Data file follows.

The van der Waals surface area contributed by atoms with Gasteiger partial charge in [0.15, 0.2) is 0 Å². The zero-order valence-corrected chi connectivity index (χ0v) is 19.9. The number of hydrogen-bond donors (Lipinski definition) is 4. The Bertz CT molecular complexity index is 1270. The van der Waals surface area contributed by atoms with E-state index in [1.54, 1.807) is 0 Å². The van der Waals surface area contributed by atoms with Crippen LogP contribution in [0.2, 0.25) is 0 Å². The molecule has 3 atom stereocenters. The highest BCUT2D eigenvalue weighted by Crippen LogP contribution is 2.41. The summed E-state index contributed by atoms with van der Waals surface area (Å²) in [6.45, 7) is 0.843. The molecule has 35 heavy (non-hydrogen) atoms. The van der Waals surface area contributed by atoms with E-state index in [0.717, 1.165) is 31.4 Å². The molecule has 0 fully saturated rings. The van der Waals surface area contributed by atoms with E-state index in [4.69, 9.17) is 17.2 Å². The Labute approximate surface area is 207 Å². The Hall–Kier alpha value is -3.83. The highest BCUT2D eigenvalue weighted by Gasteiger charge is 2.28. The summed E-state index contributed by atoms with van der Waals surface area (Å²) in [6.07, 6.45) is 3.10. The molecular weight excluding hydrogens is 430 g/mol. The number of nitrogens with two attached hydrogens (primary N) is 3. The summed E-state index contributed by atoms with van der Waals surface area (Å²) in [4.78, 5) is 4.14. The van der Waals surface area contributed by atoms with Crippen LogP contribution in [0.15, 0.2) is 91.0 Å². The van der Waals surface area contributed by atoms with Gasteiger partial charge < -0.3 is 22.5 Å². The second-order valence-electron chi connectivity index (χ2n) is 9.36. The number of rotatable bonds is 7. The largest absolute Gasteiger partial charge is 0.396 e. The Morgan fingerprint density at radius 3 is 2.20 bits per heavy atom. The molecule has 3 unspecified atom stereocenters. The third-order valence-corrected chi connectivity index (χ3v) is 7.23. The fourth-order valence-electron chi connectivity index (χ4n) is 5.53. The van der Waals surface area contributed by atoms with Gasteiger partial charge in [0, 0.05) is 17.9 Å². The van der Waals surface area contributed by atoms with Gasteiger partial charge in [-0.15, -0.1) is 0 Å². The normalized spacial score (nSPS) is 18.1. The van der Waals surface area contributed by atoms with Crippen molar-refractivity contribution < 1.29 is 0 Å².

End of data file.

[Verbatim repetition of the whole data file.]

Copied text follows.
The van der Waals surface area contributed by atoms with Gasteiger partial charge in [0.15, 0.2) is 0 Å². The zero-order valence-corrected chi connectivity index (χ0v) is 19.9. The number of hydrogen-bond donors (Lipinski definition) is 4. The Bertz CT molecular complexity index is 1270. The van der Waals surface area contributed by atoms with E-state index in [1.54, 1.807) is 0 Å². The van der Waals surface area contributed by atoms with Crippen LogP contribution in [0.2, 0.25) is 0 Å². The molecule has 3 atom stereocenters. The highest BCUT2D eigenvalue weighted by Crippen LogP contribution is 2.41. The summed E-state index contributed by atoms with van der Waals surface area (Å²) in [6.45, 7) is 0.843. The molecule has 35 heavy (non-hydrogen) atoms. The van der Waals surface area contributed by atoms with E-state index in [0.717, 1.165) is 31.4 Å². The molecule has 0 fully saturated rings. The van der Waals surface area contributed by atoms with E-state index in [4.69, 9.17) is 17.2 Å². The Labute approximate surface area is 207 Å². The Hall–Kier alpha value is -3.83. The highest BCUT2D eigenvalue weighted by Gasteiger charge is 2.28. The summed E-state index contributed by atoms with van der Waals surface area (Å²) in [6.07, 6.45) is 3.10. The molecular weight excluding hydrogens is 430 g/mol. The number of nitrogens with two attached hydrogens (primary N) is 3. The summed E-state index contributed by atoms with van der Waals surface area (Å²) in [4.78, 5) is 4.14. The van der Waals surface area contributed by atoms with Crippen LogP contribution in [0.15, 0.2) is 91.0 Å². The van der Waals surface area contributed by atoms with Gasteiger partial charge < -0.3 is 22.5 Å². The second-order valence-electron chi connectivity index (χ2n) is 9.36. The number of rotatable bonds is 7. The largest absolute Gasteiger partial charge is 0.396 e. The Morgan fingerprint density at radius 3 is 2.20 bits per heavy atom. The molecule has 3 unspecified atom stereocenters. The third-order valence-corrected chi connectivity index (χ3v) is 7.23. The fourth-order valence-electron chi connectivity index (χ4n) is 5.53. The van der Waals surface area contributed by atoms with Gasteiger partial charge in [0, 0.05) is 17.9 Å². The van der Waals surface area contributed by atoms with Gasteiger partial charge in [-0.15, -0.1) is 0 Å². The normalized spacial score (nSPS) is 18.1. The van der Waals surface area contributed by atoms with Crippen molar-refractivity contribution < 1.29 is 0 Å².